MOST REVIEWS OF LENA DUNHAM'S new HBO show Girls so far have focused on its "realism," which immediately begs questions. If Dunham's show is meant to be realistic, then we're obliged to judge whether it's either refreshingly on target, or entirely missing the mark. Do we, the viewers, feel represented and reflected by the conversations and scenarios that Girls presents? Or do we feel alienated from them? Do we identify? Or do we feel something in between?
In the promotional trailer for the series, Dunham's character Hannah Horvath sits before her parents and proclaims: "I think I may be the voice of my generation," only to retreat instantly behind the modification: "or at least a voice … of a generation." This line, tagged as the catchphrase of Girls in the lead up to its pilot, was received almost as a dare. Someone, finally, was going to take on the challenge of speaking the real and raw truth for recession-era youth! For all its overwhelming narcissism, though, the line also anticipates the mix of recklessness and reluctance that the show cultivates. Girls wants to have it both ways: it wants to be both brash and unsure of itself, universal and specific, speaking (when it wants to) for a generation but reserving the right not to specify which one.
Based on the internet chatter, there seems to be a voracious desire to find oneself in Girls, implying an urgency to locate a voice for this generation, a generation that understands itself to be diverse. As The Hairpin's Jenna Wortham says about these girls: "They are us but they are not us. They are me but they are not me." The show's representations of race, class, and gender have generated an expansive range of reactions, not least because of the show's monolithic middle-class whiteness. It seems like the one thing anyone can agree on is that, unlike Hannah Horvath, they don't eat cupcakes in the bathtub.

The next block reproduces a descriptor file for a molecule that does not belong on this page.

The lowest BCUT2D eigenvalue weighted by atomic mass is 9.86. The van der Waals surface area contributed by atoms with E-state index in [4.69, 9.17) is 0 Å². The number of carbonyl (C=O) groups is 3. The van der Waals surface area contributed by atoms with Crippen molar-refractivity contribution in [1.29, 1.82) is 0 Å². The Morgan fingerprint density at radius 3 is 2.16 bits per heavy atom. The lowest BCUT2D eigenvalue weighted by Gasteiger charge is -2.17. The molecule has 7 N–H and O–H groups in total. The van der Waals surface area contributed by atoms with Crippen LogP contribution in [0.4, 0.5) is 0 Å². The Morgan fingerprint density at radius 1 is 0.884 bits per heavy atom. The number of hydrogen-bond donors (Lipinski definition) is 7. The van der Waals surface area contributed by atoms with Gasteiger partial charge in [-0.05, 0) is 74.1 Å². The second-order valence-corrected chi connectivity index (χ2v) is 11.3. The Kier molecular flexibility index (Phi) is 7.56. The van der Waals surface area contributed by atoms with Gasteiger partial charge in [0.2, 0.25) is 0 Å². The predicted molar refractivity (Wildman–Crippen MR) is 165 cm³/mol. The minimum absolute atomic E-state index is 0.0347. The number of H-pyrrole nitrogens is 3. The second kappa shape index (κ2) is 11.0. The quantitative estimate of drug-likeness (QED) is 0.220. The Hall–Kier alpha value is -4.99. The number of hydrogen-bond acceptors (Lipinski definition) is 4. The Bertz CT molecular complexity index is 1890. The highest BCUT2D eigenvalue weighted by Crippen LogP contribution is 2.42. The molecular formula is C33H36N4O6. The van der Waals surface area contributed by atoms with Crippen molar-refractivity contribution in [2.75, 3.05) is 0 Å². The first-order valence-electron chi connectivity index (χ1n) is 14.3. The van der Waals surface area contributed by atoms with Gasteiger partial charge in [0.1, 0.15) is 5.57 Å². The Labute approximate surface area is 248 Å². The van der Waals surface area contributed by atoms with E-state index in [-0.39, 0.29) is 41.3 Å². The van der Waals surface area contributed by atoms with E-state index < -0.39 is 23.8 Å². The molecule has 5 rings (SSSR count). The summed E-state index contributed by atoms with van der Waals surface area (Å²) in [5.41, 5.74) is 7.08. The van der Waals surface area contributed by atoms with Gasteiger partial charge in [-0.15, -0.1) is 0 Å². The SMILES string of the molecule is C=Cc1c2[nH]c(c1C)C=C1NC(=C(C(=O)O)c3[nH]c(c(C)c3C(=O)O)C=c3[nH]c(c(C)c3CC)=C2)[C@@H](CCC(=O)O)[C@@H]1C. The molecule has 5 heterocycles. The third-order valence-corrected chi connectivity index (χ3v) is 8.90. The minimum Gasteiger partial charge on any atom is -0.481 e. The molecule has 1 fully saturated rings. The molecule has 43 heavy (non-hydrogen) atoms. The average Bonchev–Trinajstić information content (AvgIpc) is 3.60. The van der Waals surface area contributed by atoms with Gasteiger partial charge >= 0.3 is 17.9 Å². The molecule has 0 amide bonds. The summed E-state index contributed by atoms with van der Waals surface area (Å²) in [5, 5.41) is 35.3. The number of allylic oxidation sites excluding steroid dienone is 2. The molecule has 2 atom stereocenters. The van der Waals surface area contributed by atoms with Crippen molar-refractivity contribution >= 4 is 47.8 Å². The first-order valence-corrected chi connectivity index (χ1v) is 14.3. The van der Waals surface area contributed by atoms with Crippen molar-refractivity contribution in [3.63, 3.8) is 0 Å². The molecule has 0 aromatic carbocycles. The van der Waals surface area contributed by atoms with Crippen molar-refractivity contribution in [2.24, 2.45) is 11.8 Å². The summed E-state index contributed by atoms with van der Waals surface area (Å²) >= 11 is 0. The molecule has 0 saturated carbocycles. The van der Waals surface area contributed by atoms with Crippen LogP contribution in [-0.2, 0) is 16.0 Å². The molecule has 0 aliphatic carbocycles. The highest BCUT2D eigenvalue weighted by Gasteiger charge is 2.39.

But if we're looking for what's truly universal in Dunham's depiction of young, white, upper-middle-class life in New York City, then maybe the cupcake isn't such a bad place to start. Eating is, after all, about as universal as it gets. The overwhelming excitement about and immediate backlash to Dunham's show both seem to suggest a profound hunger on the part of its audience for something nourishing, sustaining, and nutritious, prepared especially for them. This is fitting, because hunger, in all its manifestations, drives Girls. As with all lost generations, there seems to be a profound sense of lack among Hannah's friends. Hannah showcases her appetite for attention, sex, and food, none of which prove exclusive to one another.
The first shot of the pilot shows Hannah in an upscale restaurant seated in front of multiple plates of food, inhaling alternating mouthfuls from each plate. Her mother tells her to slow down: "You're eating like they're going to take it away from you." To which Hannah responds (childishly, mid-bite): "I'm a growing girl." For her, eating and talking are inseparable from the process of growing up. Hannah is, in turn, inte...read more